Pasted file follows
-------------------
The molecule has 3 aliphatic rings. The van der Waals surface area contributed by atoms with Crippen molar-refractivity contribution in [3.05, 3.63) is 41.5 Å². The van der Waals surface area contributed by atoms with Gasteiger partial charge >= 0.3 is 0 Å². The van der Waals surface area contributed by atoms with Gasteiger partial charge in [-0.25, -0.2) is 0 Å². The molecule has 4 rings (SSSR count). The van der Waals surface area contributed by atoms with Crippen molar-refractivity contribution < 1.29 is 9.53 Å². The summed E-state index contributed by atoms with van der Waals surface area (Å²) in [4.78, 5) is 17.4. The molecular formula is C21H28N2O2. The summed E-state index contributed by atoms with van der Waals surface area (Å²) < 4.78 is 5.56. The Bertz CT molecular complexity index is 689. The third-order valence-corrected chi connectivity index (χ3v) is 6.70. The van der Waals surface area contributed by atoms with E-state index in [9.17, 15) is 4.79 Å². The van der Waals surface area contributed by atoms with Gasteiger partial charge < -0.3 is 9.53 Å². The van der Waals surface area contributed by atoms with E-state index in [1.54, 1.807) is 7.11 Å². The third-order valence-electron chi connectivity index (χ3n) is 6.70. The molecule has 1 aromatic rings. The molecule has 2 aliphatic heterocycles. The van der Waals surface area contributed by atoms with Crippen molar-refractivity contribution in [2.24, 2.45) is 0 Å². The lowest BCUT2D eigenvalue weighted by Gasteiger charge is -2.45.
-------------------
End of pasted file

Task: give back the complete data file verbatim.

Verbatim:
The molecule has 3 aliphatic rings. The van der Waals surface area contributed by atoms with Crippen molar-refractivity contribution in [3.05, 3.63) is 41.5 Å². The van der Waals surface area contributed by atoms with Gasteiger partial charge >= 0.3 is 0 Å². The van der Waals surface area contributed by atoms with Gasteiger partial charge in [-0.25, -0.2) is 0 Å². The molecule has 4 rings (SSSR count). The van der Waals surface area contributed by atoms with Crippen molar-refractivity contribution < 1.29 is 9.53 Å². The summed E-state index contributed by atoms with van der Waals surface area (Å²) in [4.78, 5) is 17.4. The molecular formula is C21H28N2O2. The summed E-state index contributed by atoms with van der Waals surface area (Å²) < 4.78 is 5.56. The Bertz CT molecular complexity index is 689. The third-order valence-corrected chi connectivity index (χ3v) is 6.70. The van der Waals surface area contributed by atoms with E-state index in [9.17, 15) is 4.79 Å². The van der Waals surface area contributed by atoms with Gasteiger partial charge < -0.3 is 9.53 Å². The van der Waals surface area contributed by atoms with E-state index in [1.54, 1.807) is 7.11 Å². The third-order valence-electron chi connectivity index (χ3n) is 6.70. The molecule has 1 aromatic rings. The molecule has 2 aliphatic heterocycles. The van der Waals surface area contributed by atoms with Crippen molar-refractivity contribution in [2.24, 2.45) is 0 Å². The lowest BCUT2D eigenvalue weighted by Gasteiger charge is -2.45.